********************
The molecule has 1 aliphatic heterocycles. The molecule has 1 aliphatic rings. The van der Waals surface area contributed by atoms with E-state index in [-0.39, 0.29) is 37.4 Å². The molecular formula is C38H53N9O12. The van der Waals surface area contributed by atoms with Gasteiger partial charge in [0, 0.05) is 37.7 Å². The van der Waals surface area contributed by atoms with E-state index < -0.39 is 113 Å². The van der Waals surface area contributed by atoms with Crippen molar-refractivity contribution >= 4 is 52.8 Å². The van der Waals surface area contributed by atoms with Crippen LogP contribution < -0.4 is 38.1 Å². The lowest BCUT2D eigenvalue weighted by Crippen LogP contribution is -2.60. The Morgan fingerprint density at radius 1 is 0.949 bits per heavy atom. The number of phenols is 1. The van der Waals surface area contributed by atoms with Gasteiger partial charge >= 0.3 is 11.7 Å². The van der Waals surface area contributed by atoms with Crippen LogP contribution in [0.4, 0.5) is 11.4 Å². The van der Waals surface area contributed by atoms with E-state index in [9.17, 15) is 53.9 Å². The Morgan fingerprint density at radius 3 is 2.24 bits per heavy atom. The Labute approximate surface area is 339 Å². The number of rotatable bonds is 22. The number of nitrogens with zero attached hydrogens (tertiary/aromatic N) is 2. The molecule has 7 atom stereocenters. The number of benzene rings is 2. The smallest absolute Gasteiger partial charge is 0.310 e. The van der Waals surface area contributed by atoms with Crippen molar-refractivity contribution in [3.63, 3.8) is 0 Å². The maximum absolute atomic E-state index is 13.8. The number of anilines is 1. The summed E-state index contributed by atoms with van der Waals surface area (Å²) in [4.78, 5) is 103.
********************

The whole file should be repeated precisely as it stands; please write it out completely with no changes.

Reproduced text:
The molecule has 1 aliphatic heterocycles. The molecule has 1 aliphatic rings. The van der Waals surface area contributed by atoms with E-state index in [-0.39, 0.29) is 37.4 Å². The molecular formula is C38H53N9O12. The van der Waals surface area contributed by atoms with Gasteiger partial charge in [0, 0.05) is 37.7 Å². The van der Waals surface area contributed by atoms with E-state index < -0.39 is 113 Å². The van der Waals surface area contributed by atoms with Crippen molar-refractivity contribution >= 4 is 52.8 Å². The van der Waals surface area contributed by atoms with Crippen LogP contribution < -0.4 is 38.1 Å². The lowest BCUT2D eigenvalue weighted by Crippen LogP contribution is -2.60. The Morgan fingerprint density at radius 1 is 0.949 bits per heavy atom. The number of phenols is 1. The van der Waals surface area contributed by atoms with Gasteiger partial charge >= 0.3 is 11.7 Å². The van der Waals surface area contributed by atoms with Crippen LogP contribution in [0.4, 0.5) is 11.4 Å². The van der Waals surface area contributed by atoms with E-state index in [9.17, 15) is 53.9 Å². The Morgan fingerprint density at radius 3 is 2.24 bits per heavy atom. The Labute approximate surface area is 339 Å². The number of rotatable bonds is 22. The number of nitrogens with zero attached hydrogens (tertiary/aromatic N) is 2. The molecule has 7 atom stereocenters. The number of benzene rings is 2. The smallest absolute Gasteiger partial charge is 0.310 e. The van der Waals surface area contributed by atoms with Crippen molar-refractivity contribution in [3.63, 3.8) is 0 Å². The maximum absolute atomic E-state index is 13.8. The number of anilines is 1. The summed E-state index contributed by atoms with van der Waals surface area (Å²) in [4.78, 5) is 103.